Romans 7:19

“For the good that I would I do not: but the evil which I would not, that I do.”

King James Version (KJV)

Other Translations

For the good that I would, I do not: but the euill which I would not, that I doe.
- King James Version (1611) - View 1611 Bible Scan

For the good that I want, I do not do, but I practice the very evil that I do not want.
- New American Standard Version (1995)

For the good which I would I do not: but the evil which I would not, that I practise.
- American Standard Version (1901)

For the good which I have a mind to do, I do not: but the evil which I have no mind to do, that I do.
- Basic English Bible

For I do not practise the good that I will; but the evil I do not will, that I do.
- Darby Bible

For the good that I would, I do not; but the evil which I would not, that I do.
- Webster's Bible

For what I do is not the good thing that I desire to do; but the evil thing that I desire not to do, is what I constantly do.
- Weymouth Bible

For the good which I desire, I don't do; but the evil which I don't desire, that I practice.
- World English Bible

For Y do not thilke good thing that Y wole, but Y do thilke yuel thing that Y wole not.
- Wycliffe Bible

for the good that I will, I do not; but the evil that I do not will, this I practise.
- Youngs Literal Bible

Bible commentary

People's Bible Notes for Romans 7:19


Ro 7:19 The good that I would I do not. This verse proves the statement of Ro 7:18. It is the strongest expression of sinfulness yet made. What could better demonstrate the bondage to sin? Yet how true to human experience!

Discussion for Romans 7:19

  • Joy landers for verse 19
    I purposely looked up this bible verse, because I remembered that Paul spoke about his struggle within, the flesh vs. the spirit. I think most Christians come to this fork in the road. There are so many temptations in this physical world. But often it is not those temptations to lie, to steal, to gossip, to kill, to be promicuous, etc. that we are fighting against. For someone like myself, it is the thoughts not the actions that can give one pause and cause one to question their commitment to Father God and Christ. Christ died that we may live and by His spirit, we are healed. My problem, on a purely personal level, is how to cut off sinful thinking. I don 't dare even consider the actions. Most christians and non christians have no desire to kill or covet or disrespect our parents. But it is the temptations generated by our own physical bodies and minds that is the enemy a constant source of temptation. We have to continuously remind ourselves that by Christ 's sacrifice, we are dead to sin, and we must unceasingly ask forgiveness for our failure to consistently cling to righteous being and thinking. God knows our weaknesses, so if we continue looking to Father God and Christ as we walk this path in the physical world, we will emerge victors.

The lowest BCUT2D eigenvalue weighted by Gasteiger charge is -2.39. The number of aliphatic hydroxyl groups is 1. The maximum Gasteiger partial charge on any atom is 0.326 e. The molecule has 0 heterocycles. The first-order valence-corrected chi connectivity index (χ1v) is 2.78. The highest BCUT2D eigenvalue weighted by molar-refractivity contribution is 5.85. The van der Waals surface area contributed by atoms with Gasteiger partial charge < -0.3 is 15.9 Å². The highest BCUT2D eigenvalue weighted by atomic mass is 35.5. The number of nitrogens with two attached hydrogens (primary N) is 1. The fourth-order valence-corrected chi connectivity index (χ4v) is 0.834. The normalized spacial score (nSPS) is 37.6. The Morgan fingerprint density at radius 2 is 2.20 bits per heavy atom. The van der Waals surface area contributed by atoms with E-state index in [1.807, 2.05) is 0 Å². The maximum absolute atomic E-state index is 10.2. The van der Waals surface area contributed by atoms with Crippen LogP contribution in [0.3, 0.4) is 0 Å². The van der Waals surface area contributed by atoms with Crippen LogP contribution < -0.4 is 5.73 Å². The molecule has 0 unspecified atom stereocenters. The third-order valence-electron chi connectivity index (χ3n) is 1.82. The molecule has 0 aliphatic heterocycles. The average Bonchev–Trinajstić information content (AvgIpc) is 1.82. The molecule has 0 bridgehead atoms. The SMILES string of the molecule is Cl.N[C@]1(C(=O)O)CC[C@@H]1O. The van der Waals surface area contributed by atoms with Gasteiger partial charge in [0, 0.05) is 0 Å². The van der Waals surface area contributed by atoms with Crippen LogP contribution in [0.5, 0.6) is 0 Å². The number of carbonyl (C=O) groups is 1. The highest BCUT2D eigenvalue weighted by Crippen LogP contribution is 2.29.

• Vanessa for verse 19
    I think of this scripture often. I can remember most of the words, but I can't always remember where to find it. I apply it to my life. I don't know if I'm just having a pity party for myself.
    I know very well what's right and wrong, but always find myself, doing the wrong thing, or saying the wrong words. I'm not a bad person. I don't drink or smoke or do any illegal drugs, but I don't attend church as I should. I go to bible study as much as my physical health would allow. I don't know. I think it's mostly guilt I feel for avoiding to worship with others. I don't know why. What's wrong with me. I know that going to church on Sunday is traditional, and also necessary for my relationship with God.
  • Ben weaver for verse 19
    In V. 19, I feel, Paul is defining the flesh aspect of his person before he elaborates on the marvelous spirit of life in Christ Jesus of 8:2-6. The religious efforts of a christian who dwells on his obvious failures and wills to overcome them before feeling presentable to God, are sure to fail, whereas the same person who "reckons himself to be dead indeed unto sin but alive unto God through Jesus Christ our Lord"(Rom.6:11), will be surprised at the victories being wrought within him. I think, Paul was walking in victorious freedom, but reminding us not to turn back to will effort. As ye have received Christ Jesus the Lord, so walk in him(Col. 2:6). Claiming the promised new creation in Christ and denying what we see and feel, is not a lie. In Eph. 6:10-18, Paul tells us to dress ourselves with the virtues of Christ; truth, righteousness, the gospel of peace, faith, salvation, and the Spirit(which is God speaking). Paul believed the promises, that in Christ, he had these virtues, and he knew how to apply them to his life. The enemy tries to get us to limit the,"exceeding great and precious promises, that by these ye might be partakers of the divine nature"(2 Pet.1:4).

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